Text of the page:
Here’s some of what the Lonely Planet – India chapter Gujarat has to say about the White Desert (Rann):
“West of Khavda and north of Hodka, the white desert is the one accessible corner of the Great Rann of Kachchh – the 30,000-sq-km desert between the Gulf of Kutch and the mouth of the Indus River in southern Pakistan. A 1.3km trail leads from the parking area to the viewing tower over-looking the great salt expanse. During the winter months, when the water dries up, the place is mesmerising.”
KAPOORS ON THE ROAD
It was only a half-hour drive to the White Rann, to the edge of the great salt expanse where we had to pass through a checkpoint manned by the Indian Border Security Force (BSF). The checkpoint is considered one of India’s ‘first lines of defense’ because of the proximity to the border with Pakistan. There was a fee to enter the area, but that is because it is considered a nature reserve of sorts.
As we approached the entrance gate we passed by a large zone where a major handicraft exposition had recently been held. Workers were dismantling dozens and dozens of tents and other structures - it was apparent that there must have been huge crowds attending the fair. I was actually pleased that we’d missed it, I don’t think we would have enjoyed the hubbub. This is a remote region, sparsely inhabited, I prefer to see it in a quiet state, rather than a busy one.
We left Mr. Singh behind with the van and made our way to the trail that would take us out over the salt flats. We had to dodge the touts offering camel rides and/or camel-cart rides. We’d had such little opportunity to do any walking since arriving in Gujarat that we all felt we’d prefer to walk to the viewing tower rather than ride. If we were tired after exploring the Rann, we could always get take a cart-ride back.
Most of the people who arrived around the time we did took camel carts or individual camels in order to get to the viewing tower and out on to the salt flats. That meant things were quiet as we walked and we could look ahead and to the left where some of the carts and camels were walking. There wasn’t the same action on the right side of the trail, perhaps because there seemed to be more actual salt on that side. It certainly looked more white, but that might just have been a because we had arrived so late in the day.
It quite busy when we finally reached the viewing tower and none of us was tempted to climb up and deal with all the selfie-taking locals. We wandered around for a little while, had a look off into the distance where there was a stark nothingness all the way to the Pakistani border. Of course, we couldn’t see that far, but it was out there just the same.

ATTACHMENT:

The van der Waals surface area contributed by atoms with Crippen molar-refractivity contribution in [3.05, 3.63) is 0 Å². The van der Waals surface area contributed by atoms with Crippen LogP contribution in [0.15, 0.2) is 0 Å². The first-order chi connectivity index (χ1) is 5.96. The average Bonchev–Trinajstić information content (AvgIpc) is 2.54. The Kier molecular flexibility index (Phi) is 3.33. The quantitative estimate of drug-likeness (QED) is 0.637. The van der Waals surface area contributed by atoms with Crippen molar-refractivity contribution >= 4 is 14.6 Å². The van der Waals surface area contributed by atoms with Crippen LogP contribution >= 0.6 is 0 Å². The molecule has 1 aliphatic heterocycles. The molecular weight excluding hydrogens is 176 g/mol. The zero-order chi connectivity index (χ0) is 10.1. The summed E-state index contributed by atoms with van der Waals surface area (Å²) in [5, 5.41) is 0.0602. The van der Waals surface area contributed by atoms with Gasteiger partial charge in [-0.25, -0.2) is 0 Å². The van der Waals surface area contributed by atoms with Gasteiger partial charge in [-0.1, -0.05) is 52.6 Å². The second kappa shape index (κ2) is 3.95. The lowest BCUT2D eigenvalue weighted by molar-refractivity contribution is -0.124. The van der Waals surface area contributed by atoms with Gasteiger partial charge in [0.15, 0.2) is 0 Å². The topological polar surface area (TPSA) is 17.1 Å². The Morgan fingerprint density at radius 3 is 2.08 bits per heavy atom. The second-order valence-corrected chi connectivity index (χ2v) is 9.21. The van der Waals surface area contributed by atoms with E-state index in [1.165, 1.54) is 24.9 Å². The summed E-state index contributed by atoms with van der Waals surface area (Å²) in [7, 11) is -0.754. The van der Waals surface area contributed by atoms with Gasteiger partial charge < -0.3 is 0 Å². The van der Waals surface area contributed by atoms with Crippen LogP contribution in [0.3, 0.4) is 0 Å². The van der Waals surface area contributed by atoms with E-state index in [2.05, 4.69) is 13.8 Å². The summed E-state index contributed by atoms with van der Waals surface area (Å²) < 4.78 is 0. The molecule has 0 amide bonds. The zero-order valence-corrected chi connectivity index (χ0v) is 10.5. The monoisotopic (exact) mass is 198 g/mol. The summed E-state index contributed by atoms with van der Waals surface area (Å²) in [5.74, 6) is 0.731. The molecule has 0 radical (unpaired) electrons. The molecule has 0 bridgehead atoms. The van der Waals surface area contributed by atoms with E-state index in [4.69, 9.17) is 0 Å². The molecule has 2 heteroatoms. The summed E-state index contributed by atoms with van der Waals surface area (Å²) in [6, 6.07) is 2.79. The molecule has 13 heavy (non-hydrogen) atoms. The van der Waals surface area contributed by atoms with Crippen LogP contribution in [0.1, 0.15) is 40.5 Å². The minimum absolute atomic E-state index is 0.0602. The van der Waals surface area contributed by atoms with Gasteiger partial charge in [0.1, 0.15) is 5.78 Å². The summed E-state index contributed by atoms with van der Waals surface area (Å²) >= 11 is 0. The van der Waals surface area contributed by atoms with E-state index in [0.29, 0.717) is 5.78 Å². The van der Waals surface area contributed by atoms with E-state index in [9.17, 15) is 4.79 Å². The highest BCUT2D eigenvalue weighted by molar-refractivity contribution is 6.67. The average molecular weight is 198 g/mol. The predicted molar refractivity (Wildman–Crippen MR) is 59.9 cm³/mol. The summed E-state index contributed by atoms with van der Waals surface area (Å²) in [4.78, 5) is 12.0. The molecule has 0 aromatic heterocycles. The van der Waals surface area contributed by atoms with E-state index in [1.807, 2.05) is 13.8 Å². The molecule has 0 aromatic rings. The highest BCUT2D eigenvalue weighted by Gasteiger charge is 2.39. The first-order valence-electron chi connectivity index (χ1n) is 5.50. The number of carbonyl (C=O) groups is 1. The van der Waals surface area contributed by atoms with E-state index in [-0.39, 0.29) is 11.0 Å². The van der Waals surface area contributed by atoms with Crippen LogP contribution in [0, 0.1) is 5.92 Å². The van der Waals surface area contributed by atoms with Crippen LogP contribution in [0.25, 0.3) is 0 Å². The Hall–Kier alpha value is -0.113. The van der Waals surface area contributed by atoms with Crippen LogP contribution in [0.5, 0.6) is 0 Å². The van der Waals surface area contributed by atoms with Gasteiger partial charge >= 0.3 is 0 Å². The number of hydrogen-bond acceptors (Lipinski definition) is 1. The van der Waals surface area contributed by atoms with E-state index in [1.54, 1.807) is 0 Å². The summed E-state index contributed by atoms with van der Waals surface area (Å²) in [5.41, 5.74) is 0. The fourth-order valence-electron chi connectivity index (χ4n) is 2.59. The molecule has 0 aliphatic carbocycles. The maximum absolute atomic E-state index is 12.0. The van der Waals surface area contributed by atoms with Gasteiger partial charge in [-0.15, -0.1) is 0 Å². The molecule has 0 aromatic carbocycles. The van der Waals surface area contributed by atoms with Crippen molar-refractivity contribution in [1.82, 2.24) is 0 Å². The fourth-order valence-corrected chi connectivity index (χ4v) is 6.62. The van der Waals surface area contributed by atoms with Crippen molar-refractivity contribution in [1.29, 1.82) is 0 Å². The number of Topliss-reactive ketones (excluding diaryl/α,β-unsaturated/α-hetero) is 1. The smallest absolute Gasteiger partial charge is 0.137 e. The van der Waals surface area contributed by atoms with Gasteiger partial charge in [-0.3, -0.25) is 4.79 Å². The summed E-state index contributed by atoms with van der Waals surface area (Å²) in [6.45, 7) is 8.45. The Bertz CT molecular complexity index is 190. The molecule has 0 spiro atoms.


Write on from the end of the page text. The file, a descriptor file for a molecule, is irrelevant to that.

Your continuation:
We decided to walk back, it had been good to stretch our legs and we didn’t really fancy riding in a cart or hiring a camel. I told Donna and Duncan that we’d get them on camels in the Thar Desert near Jaisalmer in Rajasthan, and that would be a much more ‘authentic’ experience that anything they’d find here.
On the way back, some young girls asked Donna if she would pose for a photo with them and they were thrilled when she agreed. There were several groups of teens still coming to the site, and when they saw Donna posing, each and every one wanted a turn with her. When it began to back up a little, they turned to Duncan and he obliged as well. Anil looked clearly Indian so they passed him by, some asked me to pose but I wasn’t in the mood and shooed them on to Donna who seemed to like the attention.
By the time we were getting back, things were shutting down around the entrance area, but I desperately needed a toilet before the half-hour ride back to the Rann Visano Resort. The Border Security Guards wouldn’t let me use their facilities. Rats! When we got to the van, I explained the situation to Mr. Singh and he ended up driving us over to a nearby posh resort. I walked by the men at the entrance, they didn’t stop me, I think because I was clearly a foreigner, and then asked the receptionist for permission to use the washroom in the lobby. To my clear relief, the waved me on. Phew!
On the way out, I stopped to thank them for accommodating me, and noticed some cute posters behind their desk. The last photo I’ve shared with you is of the poster – it shows clever photos that visitors have taken, or maybe professional photographers took them, but the salt looks sparkling white in mid-afternoon. Completely different from how we saw it, but I did enjoy the evening light and the fact that the crowds had thinned out by the time we’d arrived. All good.
I searched for some information about the desert fair (Rann Ustav), that had just wound up a few days before we arrived. It turns out it’s an annual fair, for this winter it ran from December 1, 2019 until February 20, 2020. If you’re interested in seeing some great photos about the fair and the desert, click here: